“I am ready to die,” [says] Osama Abdi Rahim, dressed head to toe in camouflage and marching around with a loaded rifle. He is 7 years old.
-- Somalia’s Islamists and Ethiopia Gird for a War, front paged in the NYT on 14 Dec. The article continues:
“I’ll be honest,” said Sheik Muktar Robow Abu Monsur, the deputy security chief for the Islamists. “America is the best friend of Islam. It wakes up the sleeping Muslim.”
Factors behind the hysteria include drought and demographics. A startlingly pessimistic article in The Economist this summer (The Path to Ruin, 10 August) noted:
It wouldn't take much for famine to seize hold of the [Somali borderlands in the Horn of Africa]. Humanitarian action has kept the starving alive, but it has not enabled them to recover their lives. The trend is an ever increasing need for food aid plus ever less money from donors to pay for it. The World Food Programme (WFP) is responsible for delivering most of the aid in the Horn. It says that the number of Ethiopians on its books has doubled since the 1990s, in bad years to as many as 10m. The situation is not much better elsewhere. Some 1.7m hungry people are reliant on food aid in south Somalia—when the WFP can get it to them. And 3m people in Kenya, mostly in the country's arid north, will get some kind of food aid this year.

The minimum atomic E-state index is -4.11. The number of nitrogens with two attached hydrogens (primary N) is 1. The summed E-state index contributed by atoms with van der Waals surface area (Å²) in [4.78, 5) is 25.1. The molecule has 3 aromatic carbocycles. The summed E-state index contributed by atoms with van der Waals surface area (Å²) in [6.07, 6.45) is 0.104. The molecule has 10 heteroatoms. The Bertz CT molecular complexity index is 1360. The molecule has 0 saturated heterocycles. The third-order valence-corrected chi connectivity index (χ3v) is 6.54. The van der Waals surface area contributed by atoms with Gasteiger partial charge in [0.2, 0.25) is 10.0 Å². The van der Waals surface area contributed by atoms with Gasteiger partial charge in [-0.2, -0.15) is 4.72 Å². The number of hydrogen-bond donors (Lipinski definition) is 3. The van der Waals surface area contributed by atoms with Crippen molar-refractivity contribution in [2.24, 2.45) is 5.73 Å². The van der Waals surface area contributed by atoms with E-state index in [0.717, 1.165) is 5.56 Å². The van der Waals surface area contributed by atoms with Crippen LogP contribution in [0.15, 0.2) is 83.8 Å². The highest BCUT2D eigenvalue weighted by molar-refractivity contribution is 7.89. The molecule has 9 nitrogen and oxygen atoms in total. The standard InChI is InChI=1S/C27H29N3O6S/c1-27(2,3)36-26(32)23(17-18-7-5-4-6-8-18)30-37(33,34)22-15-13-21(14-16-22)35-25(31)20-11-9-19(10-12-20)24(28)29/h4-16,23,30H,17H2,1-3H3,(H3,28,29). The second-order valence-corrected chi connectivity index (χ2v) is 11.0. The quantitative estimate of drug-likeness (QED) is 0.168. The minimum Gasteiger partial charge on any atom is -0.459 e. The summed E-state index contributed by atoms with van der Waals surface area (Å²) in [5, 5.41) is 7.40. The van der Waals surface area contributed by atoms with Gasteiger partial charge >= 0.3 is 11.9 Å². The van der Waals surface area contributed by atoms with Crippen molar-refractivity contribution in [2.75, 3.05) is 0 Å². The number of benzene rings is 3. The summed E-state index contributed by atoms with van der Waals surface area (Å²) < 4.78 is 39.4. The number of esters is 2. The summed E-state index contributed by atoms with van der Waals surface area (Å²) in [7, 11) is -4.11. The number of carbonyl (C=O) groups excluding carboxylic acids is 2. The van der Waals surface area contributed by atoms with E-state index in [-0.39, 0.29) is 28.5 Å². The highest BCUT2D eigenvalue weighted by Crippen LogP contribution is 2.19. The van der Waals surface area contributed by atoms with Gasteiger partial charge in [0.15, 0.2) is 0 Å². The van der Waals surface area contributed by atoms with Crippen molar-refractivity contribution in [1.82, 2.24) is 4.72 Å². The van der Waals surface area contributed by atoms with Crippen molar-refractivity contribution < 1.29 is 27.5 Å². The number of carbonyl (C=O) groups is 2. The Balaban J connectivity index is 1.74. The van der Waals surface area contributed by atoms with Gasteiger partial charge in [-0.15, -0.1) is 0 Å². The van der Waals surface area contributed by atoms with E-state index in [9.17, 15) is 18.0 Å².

The Economist article includes a chart of population growth, showing the total number of people in Ethiopia rising from about 75 million today to 144m by 2030, and Kenya from about 35m to 65m over the same period the same time. Somalia's population, says the graph, will grow from about 8m to nearly 20m. Somalia has the highest fertility rate of the three countries (6.8 children per woman) and there are sizeable Somali minorities in Ethiopia and Kenya too.